Tiger Woods profile, published in Open Road magazine
Published in Open Road magazine
"Golf, as we know it, is over," wrote Gary van Sickle in Sports Illustrated in 1996, having watched the 20-year-old Tiger Woods play. "He's not just a promising young Tour pro anymore, he's an era."
Some people might have shrugged and thought Woods a flash in the pan, a jumped up college boy who had made a small name for himself in amateur golf. But could he mix it with the big boys?
It wouldn't take long to find out. Woods won the US Masters at his first attempt in 1997, becoming the youngest ever winner, and has followed up this remarkable feat with a further 58 tournament victories, including a Grand Slam of US Open, Masters, British Open and PGA Championship and becoming the youngest ever world number one at the age of 21 years, 24 weeks.
Yet anyone who had kept a close watch on young Tiger would have predicted great things from him on the golf course. The legend goes that he was imitating his father's golf swing at the age of six months, that he shot a nine-hole round of 48 at the age of three and that he began winning international junior events at the age of eight.
Originally named Eldrick, he was nicknamed Tiger after a colleague of his father's from his days fighting for the US army in Vietnam, where he became a lieutenant colonel.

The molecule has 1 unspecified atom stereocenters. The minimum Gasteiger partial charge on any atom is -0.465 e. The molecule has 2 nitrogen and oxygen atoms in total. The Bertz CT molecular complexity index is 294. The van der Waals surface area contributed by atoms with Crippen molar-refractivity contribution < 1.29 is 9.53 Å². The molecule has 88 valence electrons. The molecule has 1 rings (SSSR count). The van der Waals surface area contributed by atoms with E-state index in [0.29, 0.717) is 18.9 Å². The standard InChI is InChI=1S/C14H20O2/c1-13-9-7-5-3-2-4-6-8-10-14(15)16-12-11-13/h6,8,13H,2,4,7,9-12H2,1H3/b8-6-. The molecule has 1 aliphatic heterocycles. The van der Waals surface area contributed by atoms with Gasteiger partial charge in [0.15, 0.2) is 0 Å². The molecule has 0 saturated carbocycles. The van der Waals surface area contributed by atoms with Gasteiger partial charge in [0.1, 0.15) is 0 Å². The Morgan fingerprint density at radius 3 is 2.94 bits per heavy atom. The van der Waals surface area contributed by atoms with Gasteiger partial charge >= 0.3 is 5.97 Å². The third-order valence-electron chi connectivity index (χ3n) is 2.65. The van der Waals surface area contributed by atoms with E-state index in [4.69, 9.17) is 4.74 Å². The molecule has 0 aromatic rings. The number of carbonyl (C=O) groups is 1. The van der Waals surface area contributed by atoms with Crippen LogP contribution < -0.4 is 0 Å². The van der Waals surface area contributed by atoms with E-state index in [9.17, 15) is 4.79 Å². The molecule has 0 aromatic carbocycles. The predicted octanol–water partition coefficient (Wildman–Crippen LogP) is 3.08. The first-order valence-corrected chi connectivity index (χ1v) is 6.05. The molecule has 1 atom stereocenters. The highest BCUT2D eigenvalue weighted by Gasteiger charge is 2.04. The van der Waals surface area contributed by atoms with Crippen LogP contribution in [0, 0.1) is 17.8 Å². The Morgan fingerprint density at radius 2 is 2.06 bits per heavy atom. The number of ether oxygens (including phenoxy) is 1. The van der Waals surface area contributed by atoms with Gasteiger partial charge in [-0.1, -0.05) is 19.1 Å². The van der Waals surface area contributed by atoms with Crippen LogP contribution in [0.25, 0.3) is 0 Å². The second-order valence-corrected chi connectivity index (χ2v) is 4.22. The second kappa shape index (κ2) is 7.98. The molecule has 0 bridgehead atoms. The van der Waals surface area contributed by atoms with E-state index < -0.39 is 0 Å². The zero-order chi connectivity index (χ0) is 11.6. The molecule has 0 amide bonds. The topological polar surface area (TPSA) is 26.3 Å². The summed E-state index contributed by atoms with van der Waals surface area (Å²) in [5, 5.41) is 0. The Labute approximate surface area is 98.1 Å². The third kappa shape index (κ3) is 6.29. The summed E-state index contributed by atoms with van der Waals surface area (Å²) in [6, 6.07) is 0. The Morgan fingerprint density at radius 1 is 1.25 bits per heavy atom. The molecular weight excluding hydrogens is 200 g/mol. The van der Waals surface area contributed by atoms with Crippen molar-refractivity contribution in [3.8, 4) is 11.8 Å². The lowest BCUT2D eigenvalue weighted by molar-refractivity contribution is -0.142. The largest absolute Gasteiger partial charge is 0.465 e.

The young Tiger applied himself fiercely to golf throughout his childhood. Yet it was time enjoyed, as he remembers: "The best year of my life was when I was eleven. I got straight As, had two recesses a day, the cutest girlfriend, and won thirty-two tournaments that year. Everything's been downhill since."
But it comes down to far more than hard work and practice. Tiger Woods has one of the most extraordinary natural sporting talents of anyone in his generation. Strength can be generated, speed can come with hours of training, but putting a small ball into a small cup from 550 yards away in a strong breeze, taking less shots than anyone else in the world, more often than anyone else in history - that is something else.
Woods is already ahead of the curve in terms of international tournament wins, compared to the number of seasons he has played. Jack Nicklaus was previously the most prolific winner, but Woods, should he continue at his current pace, will end up as the world's best ever golfer.